Wireless systems are often expensive, tricky to use, or both — but this new set from LD Systems is neither! We put it to the test.
With all the upheaval caused by the sell-off of the radio-frequency spectrum, many musicians are having to replace their old wireless mic and guitar transmitter systems. One affordable replacement for these systems — many of which are now illegal to use — comes from LD Systems in the form of the WS1G8 HHD package. This is just part of the company's range of various permutations of microphones, guitar transmitter packs and both single- and dual-channel receivers, each of which can be used with up to six devices simultaneously. Each system comes in a moulded plastic carry case.
Operating in the licence-free 1.8GHz section of the FM spectrum from 1785 to 1800 MHz, the system uses what is claimed to be a true-diversity 192 channel receiver (the channels are arranged as 16 groups of 12 and the same group must be used for multi-device setups). True diversity normally relates to a dual-antennae, dual-receiver system, where the strongest signal always takes precedence. The various systems in the range allow you to choose between dynamic or condenser handheld microphones, or a belt-pack transmitter that pairs with a headset mic, lavalier mic, clip-on wind instrument mic or guitar/bass adaptor cable. Each has a power output of 10mW. Transmitter operating time is up to 13 hours with a pair of good alkaline AA batteries, while the receiver is powered from an included mains adaptor. The system boasts a high signal-to-noise ratio, lower than 0.8 percent distortion, and a 60Hz to 16kHz audio bandwidth.
The handheld mic included has a postage-stamp-sized LCD to show the operating channel, along with other status information including battery condition. If the battery indicator flashes that means you need to do a quick battery change. The receiver also features an illuminated display and has automatic channel scanning to make setting up fast and straightforward by seeking out the most interference-free frequencies. The system under review comprises a single-channel receiver and a dynamic microphone/transmitter. This ball-end microphone has a nicely balanced cylindrical body with a rubbery coating that is easy to grip. A slide switch activates the microphone and above that is the display. Unscrewing the lower half of the housing gives access to the battery compartment and also to a screwdriver adjustment for output level.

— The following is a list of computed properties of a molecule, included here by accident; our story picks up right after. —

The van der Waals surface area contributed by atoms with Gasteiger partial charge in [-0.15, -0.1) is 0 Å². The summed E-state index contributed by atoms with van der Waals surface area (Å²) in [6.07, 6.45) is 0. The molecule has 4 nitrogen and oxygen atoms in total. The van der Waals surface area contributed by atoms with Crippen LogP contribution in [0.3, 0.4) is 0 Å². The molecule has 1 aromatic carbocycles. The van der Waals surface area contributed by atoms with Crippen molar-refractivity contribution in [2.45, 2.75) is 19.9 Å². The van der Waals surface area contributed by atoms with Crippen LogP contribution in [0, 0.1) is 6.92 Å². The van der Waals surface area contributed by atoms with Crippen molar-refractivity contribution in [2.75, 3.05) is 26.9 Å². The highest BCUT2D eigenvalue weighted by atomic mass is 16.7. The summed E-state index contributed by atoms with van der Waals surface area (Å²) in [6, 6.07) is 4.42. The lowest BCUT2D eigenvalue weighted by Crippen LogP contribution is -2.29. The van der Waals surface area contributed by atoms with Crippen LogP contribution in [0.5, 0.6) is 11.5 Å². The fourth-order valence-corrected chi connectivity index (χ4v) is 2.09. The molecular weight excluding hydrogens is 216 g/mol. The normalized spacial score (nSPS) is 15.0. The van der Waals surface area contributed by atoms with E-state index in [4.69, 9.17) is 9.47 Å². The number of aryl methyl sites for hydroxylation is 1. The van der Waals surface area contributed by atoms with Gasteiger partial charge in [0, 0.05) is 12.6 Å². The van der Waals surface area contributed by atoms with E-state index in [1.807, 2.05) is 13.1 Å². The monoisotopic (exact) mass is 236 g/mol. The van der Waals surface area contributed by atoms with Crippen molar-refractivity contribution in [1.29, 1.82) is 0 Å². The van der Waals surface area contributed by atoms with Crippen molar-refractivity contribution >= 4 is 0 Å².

A squelch-style noise-reduction system is used in the receiver to kill the sound if the transmitter moves out of range or is switched off. Audio exits from the receiver via a balanced XLR or an unbalanced quarter-inch jack. Both antennae screw into their own RF sockets on the rear panel, and these are jointed so that they can be pivoted up into the familiar 'rabbit ears' position.
A large display dominates the front panel of the receiver, showing the operating frequency, volume, squelch status and programming information. Four buttons (Set, Up, Down and ASC) access the settings and values and, other than that, the only control is a power switch. There's also an infrared window which is used to synchronise the frequencies of the mic and receiver by pressing the ASC button. Once a group has been selected and an automatic frequency scan run to find the best frequency, the mic is then powered up and held with its flat end close to the infrared port to sync the microphone's frequency to that of the receiver. Channels and frequencies may also be selected manually on the receiver, if desired.
My previous experiences with FM radio mics have been mixed, with the more expensive ones sounding excellent and some of the cheaper ones blighted by bursts of noise that the squelch couldn't catch, and/or very poor low-signal handling due to the compander circuits used to keep noise at bay. Happily, even though this is a budget system, the dynamic range felt very natural on vocals, with no obvious noise or low-level gating artifacts. I can't comment on whether it would work as well on electric guitar for those players who use their guitar volume controls as the main means of adjusting levels as I didn't have a guitar transmitter to test, but certainly it handled vocals well enough.
The microphone itself does a capable job, and while it isn't anything exotic, it stands comparison with typical mid-priced dynamic models and delivers a well-balanced vocal sound. I was also pleasantly surprised by just how quick the system was to set up. The front panel displays include a pair of signal-strength meters and status LEDs that show which of the two antennae are active at any one time, and there is plenty of range for a typical small- to medium-sized venue gig, even with a brick wall or two in the way, as a walk around my house with the mic confirmed.
The short wrap-up then is that, though you might get a little more bandwidth and dynamic range from a digital system, this FM system exhibits no latency (all digital systems introduce a small delay), it handles vocals well and there were no nasty surprises. Given its price it has to be considered a good solution for those playing smaller venues, and of course you can use it alongside a 4.2GHz Wi-Fi band digital system if you need more than six wireless channels active at the same time.
All the big-name mic companies have radio products at various price points, but at this end of the price spectrum there are few rivals.